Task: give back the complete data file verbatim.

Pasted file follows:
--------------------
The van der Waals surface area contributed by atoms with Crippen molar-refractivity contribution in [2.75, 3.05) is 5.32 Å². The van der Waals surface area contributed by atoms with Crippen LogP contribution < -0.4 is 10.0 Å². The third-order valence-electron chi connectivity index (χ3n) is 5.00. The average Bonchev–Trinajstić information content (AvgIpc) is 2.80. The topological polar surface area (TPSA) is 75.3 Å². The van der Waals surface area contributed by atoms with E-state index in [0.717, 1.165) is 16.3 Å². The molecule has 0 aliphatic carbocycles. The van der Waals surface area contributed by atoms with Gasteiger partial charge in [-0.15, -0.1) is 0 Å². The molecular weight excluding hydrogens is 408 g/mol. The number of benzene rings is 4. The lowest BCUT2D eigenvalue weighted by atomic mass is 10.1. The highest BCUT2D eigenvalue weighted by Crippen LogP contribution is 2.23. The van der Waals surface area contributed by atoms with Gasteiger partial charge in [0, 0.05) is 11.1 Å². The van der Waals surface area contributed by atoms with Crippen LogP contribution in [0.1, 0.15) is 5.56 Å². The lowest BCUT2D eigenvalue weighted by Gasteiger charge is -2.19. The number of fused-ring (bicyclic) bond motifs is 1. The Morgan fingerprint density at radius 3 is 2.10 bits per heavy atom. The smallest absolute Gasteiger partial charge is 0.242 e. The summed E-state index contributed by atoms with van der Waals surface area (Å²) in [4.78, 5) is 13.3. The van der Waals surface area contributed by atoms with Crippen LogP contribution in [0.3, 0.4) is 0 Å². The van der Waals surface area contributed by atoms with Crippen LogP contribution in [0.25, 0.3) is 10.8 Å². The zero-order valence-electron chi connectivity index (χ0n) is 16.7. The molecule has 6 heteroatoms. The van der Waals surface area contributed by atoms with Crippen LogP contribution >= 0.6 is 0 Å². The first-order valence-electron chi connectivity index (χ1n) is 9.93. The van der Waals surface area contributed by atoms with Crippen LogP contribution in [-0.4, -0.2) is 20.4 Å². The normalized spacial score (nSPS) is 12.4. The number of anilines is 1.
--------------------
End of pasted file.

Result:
The van der Waals surface area contributed by atoms with Crippen molar-refractivity contribution in [2.75, 3.05) is 5.32 Å². The van der Waals surface area contributed by atoms with Crippen LogP contribution < -0.4 is 10.0 Å². The third-order valence-electron chi connectivity index (χ3n) is 5.00. The average Bonchev–Trinajstić information content (AvgIpc) is 2.80. The topological polar surface area (TPSA) is 75.3 Å². The van der Waals surface area contributed by atoms with E-state index in [0.717, 1.165) is 16.3 Å². The molecule has 0 aliphatic carbocycles. The van der Waals surface area contributed by atoms with Gasteiger partial charge in [-0.15, -0.1) is 0 Å². The molecular weight excluding hydrogens is 408 g/mol. The number of benzene rings is 4. The lowest BCUT2D eigenvalue weighted by atomic mass is 10.1. The highest BCUT2D eigenvalue weighted by Crippen LogP contribution is 2.23. The van der Waals surface area contributed by atoms with Gasteiger partial charge in [0, 0.05) is 11.1 Å². The van der Waals surface area contributed by atoms with Crippen LogP contribution in [0.1, 0.15) is 5.56 Å². The lowest BCUT2D eigenvalue weighted by Gasteiger charge is -2.19. The number of fused-ring (bicyclic) bond motifs is 1. The Morgan fingerprint density at radius 3 is 2.10 bits per heavy atom. The smallest absolute Gasteiger partial charge is 0.242 e. The summed E-state index contributed by atoms with van der Waals surface area (Å²) in [4.78, 5) is 13.3. The van der Waals surface area contributed by atoms with Crippen LogP contribution in [0.3, 0.4) is 0 Å². The van der Waals surface area contributed by atoms with Crippen LogP contribution in [0.25, 0.3) is 10.8 Å². The zero-order valence-electron chi connectivity index (χ0n) is 16.7. The molecule has 6 heteroatoms. The van der Waals surface area contributed by atoms with Crippen LogP contribution >= 0.6 is 0 Å². The first-order valence-electron chi connectivity index (χ1n) is 9.93. The van der Waals surface area contributed by atoms with Crippen LogP contribution in [-0.4, -0.2) is 20.4 Å². The normalized spacial score (nSPS) is 12.4. The number of anilines is 1.